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Circulation. 2006 Dec 5;114(23):2508-16. Epub 2006 Nov 27.

High-dose allopurinol improves endothelial function by profoundly reducing vascular oxidative stress and not by lowering uric acid.

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Division of Medicine and Therapeutics, Ninewells Hospital and Medical School, Dundee DD1 9SY, UK.



Allopurinol has been shown to improve endothelial function in chronic heart failure. This study aimed to establish its mechanism of action and to construct a dose-response curve for the effect of allopurinol.


Two randomized, placebo-controlled, double-blind, crossover studies were performed for 1 month on patients with New York Heart Association Class II-III chronic heart failure, comparing 300 mg allopurinol, 600 mg allopurinol, and placebo for the first study and 1000 mg probenecid versus placebo in the second study. Endothelial function was assessed by standard forearm venous occlusion plethysmography. Allopurinol 600 mg/d significantly increased forearm blood flow response to acetylcholine compared with both allopurinol 300 mg/d and placebo (% change in forearm blood flow [mean+/-SEM]: 240.31+/-38.19% versus 152.10+/-18.21% versus 73.96+/-10.29%, P<0.001). For similar levels of urate lowering, the uricosuric agent probenecid had no effect on endothelial function. Sodium nitroprusside response was unchanged by all treatments. Vitamin C and acetylcholine coinfusion data showed that 600 mg/d allopurinol completely abolished the oxidative stress that was sensitive to high-dose vitamin C.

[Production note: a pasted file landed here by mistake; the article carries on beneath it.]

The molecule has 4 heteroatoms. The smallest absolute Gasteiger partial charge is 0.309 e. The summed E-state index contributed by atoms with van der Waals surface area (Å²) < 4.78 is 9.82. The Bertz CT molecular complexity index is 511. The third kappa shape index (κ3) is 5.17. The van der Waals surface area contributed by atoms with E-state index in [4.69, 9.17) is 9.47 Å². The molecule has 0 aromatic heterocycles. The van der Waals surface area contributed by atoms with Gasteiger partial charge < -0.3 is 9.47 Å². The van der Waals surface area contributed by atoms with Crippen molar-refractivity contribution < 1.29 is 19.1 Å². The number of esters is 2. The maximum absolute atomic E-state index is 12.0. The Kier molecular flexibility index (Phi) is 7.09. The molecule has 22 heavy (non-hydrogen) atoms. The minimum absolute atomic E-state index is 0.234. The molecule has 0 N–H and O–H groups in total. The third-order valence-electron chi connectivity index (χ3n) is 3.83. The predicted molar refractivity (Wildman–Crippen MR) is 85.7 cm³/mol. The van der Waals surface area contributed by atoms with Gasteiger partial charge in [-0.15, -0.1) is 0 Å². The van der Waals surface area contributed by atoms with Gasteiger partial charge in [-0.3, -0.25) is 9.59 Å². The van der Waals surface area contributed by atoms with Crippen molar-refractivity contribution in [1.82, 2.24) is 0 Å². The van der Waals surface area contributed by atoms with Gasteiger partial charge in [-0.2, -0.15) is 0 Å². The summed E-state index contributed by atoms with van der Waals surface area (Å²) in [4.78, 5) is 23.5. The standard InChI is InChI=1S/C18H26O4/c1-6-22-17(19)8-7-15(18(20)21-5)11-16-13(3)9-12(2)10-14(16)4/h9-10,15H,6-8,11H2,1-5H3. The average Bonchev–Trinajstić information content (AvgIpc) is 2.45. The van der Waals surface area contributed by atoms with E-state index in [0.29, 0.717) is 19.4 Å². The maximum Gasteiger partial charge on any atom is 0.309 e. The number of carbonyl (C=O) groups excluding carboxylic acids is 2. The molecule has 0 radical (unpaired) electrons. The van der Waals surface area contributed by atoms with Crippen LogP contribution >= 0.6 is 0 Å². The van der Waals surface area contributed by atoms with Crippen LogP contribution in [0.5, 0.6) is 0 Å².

For the first time, we have shown that a steep dose-response relationship exists between allopurinol and its effect on endothelial function. We also showed that the mechanism of improvement in endothelial function with allopurinol lies in its ability to reduce vascular oxidative stress and not in urate reduction. The reduction in vascular oxidative stress was profound because high-dose allopurinol totally abolished the oxidative stress that was sensitive to the high-dose vitamin C that was used in this study.

[Indexed for MEDLINE]

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